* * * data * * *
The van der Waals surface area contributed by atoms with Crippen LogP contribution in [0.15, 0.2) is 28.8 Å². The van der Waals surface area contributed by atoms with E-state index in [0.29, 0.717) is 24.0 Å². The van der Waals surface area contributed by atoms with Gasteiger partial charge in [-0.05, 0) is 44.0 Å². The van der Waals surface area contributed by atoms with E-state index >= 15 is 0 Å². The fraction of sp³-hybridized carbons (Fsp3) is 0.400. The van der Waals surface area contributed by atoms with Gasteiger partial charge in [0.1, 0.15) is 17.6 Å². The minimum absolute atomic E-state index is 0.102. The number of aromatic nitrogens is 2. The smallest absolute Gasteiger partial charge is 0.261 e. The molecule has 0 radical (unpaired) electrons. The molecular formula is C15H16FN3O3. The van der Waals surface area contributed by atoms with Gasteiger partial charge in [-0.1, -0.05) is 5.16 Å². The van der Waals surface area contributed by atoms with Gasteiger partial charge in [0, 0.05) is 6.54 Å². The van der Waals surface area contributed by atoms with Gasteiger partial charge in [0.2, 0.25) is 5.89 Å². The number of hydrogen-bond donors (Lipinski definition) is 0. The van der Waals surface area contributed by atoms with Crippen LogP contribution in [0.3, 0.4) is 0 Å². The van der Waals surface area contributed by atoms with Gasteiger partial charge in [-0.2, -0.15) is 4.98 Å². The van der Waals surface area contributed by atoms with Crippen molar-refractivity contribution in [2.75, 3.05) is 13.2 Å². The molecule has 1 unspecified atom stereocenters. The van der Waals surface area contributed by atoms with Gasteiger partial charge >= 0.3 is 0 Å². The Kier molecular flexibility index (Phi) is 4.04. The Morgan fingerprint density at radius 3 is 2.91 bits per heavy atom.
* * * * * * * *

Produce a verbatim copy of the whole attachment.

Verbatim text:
The van der Waals surface area contributed by atoms with Crippen LogP contribution in [0.15, 0.2) is 28.8 Å². The van der Waals surface area contributed by atoms with E-state index in [0.29, 0.717) is 24.0 Å². The van der Waals surface area contributed by atoms with Gasteiger partial charge in [-0.05, 0) is 44.0 Å². The van der Waals surface area contributed by atoms with E-state index >= 15 is 0 Å². The fraction of sp³-hybridized carbons (Fsp3) is 0.400. The van der Waals surface area contributed by atoms with Gasteiger partial charge in [0.1, 0.15) is 17.6 Å². The minimum absolute atomic E-state index is 0.102. The number of aromatic nitrogens is 2. The smallest absolute Gasteiger partial charge is 0.261 e. The molecule has 0 radical (unpaired) electrons. The molecular formula is C15H16FN3O3. The van der Waals surface area contributed by atoms with Gasteiger partial charge in [-0.1, -0.05) is 5.16 Å². The van der Waals surface area contributed by atoms with Gasteiger partial charge in [0, 0.05) is 6.54 Å². The van der Waals surface area contributed by atoms with Gasteiger partial charge in [0.2, 0.25) is 5.89 Å². The number of hydrogen-bond donors (Lipinski definition) is 0. The van der Waals surface area contributed by atoms with Crippen LogP contribution in [0.3, 0.4) is 0 Å². The van der Waals surface area contributed by atoms with Gasteiger partial charge in [-0.2, -0.15) is 4.98 Å². The van der Waals surface area contributed by atoms with Crippen molar-refractivity contribution in [2.75, 3.05) is 13.2 Å². The molecule has 1 unspecified atom stereocenters. The van der Waals surface area contributed by atoms with Gasteiger partial charge >= 0.3 is 0 Å². The Kier molecular flexibility index (Phi) is 4.04. The Morgan fingerprint density at radius 3 is 2.91 bits per heavy atom.